Program officials believe that spending time in company research labs provides more for postdocs than academia, where the focus often is on being published. “Beyond doing research, they can also engage in integration of results into the rest of project work, co-write invention disclosures, and perhaps even initiate tech transfer steps,” Morell said. “In other words, doing innovation with a purpose beyond publications.”
Surdo, who began her fellowship with BioCee last May, is involved with two projects with the company, which develops biocatalytic coatings using whole-cell bacteria. “The first [project] uses an organism that can degrade sulfur-containing compounds present in refinery streams to help refiners produce ultra-low sulfur diesel,” she said. “The second is focused on generating renewable fuels.”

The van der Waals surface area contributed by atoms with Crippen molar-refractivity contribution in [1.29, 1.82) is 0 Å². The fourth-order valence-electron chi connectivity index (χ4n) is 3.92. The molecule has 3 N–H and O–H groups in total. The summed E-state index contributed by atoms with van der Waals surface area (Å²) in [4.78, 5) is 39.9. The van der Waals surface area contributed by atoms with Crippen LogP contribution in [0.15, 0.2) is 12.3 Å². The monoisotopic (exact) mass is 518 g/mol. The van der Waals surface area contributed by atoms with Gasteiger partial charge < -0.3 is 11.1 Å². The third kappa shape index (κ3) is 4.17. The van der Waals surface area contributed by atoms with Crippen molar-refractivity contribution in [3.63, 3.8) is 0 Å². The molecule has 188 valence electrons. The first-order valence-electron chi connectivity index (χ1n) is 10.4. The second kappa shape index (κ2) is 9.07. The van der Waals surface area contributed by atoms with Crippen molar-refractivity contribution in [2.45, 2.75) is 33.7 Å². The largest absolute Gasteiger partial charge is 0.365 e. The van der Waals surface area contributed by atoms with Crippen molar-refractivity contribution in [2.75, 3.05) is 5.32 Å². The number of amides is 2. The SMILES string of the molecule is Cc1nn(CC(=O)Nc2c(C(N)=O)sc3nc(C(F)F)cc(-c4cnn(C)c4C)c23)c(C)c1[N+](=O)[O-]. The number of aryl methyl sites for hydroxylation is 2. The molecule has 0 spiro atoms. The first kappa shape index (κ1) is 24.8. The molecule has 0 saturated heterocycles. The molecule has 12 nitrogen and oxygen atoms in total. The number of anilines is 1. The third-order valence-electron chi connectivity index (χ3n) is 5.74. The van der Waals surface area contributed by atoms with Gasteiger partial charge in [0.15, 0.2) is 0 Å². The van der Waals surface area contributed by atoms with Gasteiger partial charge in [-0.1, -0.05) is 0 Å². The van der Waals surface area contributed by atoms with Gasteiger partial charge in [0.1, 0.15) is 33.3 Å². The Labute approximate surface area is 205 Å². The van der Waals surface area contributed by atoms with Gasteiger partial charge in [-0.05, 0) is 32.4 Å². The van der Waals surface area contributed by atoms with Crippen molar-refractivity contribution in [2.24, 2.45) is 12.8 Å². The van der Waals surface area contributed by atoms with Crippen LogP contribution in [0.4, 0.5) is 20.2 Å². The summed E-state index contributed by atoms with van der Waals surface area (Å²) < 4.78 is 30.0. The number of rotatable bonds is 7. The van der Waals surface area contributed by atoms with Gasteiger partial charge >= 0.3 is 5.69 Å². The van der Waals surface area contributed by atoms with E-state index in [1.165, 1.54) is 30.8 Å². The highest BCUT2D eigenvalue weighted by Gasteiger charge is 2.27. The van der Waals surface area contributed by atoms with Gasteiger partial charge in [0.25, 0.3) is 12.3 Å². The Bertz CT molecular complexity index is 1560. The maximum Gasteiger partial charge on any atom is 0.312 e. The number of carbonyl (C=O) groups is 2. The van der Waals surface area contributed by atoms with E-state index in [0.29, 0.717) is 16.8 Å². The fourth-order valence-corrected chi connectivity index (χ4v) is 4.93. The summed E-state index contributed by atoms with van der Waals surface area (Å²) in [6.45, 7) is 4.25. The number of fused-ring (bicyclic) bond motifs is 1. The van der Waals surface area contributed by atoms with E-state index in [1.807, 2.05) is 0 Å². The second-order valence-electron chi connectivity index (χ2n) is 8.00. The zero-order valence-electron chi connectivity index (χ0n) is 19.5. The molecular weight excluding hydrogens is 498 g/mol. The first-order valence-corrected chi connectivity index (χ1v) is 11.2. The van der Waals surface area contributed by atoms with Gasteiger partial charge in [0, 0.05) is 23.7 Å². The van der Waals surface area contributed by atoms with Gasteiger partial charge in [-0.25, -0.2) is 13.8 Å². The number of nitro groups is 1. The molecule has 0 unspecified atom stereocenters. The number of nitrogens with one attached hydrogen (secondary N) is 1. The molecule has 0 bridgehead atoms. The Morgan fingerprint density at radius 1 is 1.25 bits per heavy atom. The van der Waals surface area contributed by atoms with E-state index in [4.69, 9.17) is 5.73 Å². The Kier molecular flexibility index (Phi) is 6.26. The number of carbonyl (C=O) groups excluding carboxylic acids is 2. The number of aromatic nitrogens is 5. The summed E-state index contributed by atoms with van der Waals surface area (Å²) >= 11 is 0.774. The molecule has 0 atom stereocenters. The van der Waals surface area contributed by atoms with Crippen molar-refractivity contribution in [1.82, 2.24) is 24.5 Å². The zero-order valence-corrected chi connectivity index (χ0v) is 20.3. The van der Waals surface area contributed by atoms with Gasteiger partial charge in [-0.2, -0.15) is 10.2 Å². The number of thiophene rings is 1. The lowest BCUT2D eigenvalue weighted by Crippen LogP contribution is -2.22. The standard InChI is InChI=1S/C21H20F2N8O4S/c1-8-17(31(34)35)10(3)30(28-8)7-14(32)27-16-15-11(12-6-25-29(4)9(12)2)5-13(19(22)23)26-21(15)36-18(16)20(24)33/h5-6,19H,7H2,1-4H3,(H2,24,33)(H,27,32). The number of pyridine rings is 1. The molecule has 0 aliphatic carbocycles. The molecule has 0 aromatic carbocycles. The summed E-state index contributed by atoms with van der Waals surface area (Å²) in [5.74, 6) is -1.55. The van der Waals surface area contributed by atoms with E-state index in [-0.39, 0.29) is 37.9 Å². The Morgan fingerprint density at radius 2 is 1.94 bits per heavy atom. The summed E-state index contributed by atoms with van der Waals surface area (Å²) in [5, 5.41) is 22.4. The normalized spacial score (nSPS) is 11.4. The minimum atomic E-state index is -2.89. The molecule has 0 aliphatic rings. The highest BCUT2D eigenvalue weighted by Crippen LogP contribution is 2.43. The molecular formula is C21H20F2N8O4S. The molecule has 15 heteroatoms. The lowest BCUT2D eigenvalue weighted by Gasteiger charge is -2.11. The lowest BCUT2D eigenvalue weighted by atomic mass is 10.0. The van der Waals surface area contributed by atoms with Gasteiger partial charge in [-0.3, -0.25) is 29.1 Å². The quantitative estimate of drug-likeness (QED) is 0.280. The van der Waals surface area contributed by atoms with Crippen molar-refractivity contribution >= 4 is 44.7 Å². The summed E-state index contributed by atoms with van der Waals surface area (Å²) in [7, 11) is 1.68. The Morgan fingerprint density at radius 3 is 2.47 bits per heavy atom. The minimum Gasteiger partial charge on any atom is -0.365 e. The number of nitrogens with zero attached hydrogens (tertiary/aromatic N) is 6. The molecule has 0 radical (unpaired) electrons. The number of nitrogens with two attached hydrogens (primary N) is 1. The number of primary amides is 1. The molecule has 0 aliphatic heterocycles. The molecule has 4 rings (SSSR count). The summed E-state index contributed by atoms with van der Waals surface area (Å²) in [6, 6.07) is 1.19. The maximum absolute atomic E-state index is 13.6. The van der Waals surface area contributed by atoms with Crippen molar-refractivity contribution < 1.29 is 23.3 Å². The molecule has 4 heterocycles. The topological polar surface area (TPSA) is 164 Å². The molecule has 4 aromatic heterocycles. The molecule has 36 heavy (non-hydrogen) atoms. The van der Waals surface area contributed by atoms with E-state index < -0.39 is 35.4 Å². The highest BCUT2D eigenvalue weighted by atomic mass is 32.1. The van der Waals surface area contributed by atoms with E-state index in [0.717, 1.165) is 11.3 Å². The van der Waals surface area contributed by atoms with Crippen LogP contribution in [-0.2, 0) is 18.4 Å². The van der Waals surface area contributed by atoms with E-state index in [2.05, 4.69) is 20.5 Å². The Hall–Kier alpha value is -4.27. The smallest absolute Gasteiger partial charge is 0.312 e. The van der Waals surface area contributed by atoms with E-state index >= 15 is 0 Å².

Surdo earned her B.S. in chemical engineering at the University of Wisconsin-Madison in 2000, and her M.S. and PhD both from the University of Minnesota-Twin Cities in 2009. Before starting graduate school, she worked for three and a half years in industry as a chemical engineer. She would like to stay in Minnesota after her fellowship ends, and if possible, with BioCee.
“I’m interested in working on environmental and/or green technology in Minnesota,” she said “While I hope I can stay with BioCee, this post-doctoral fellowship has given me experience that will help develop my career, be it at BioCee, or in government, consulting or industry.”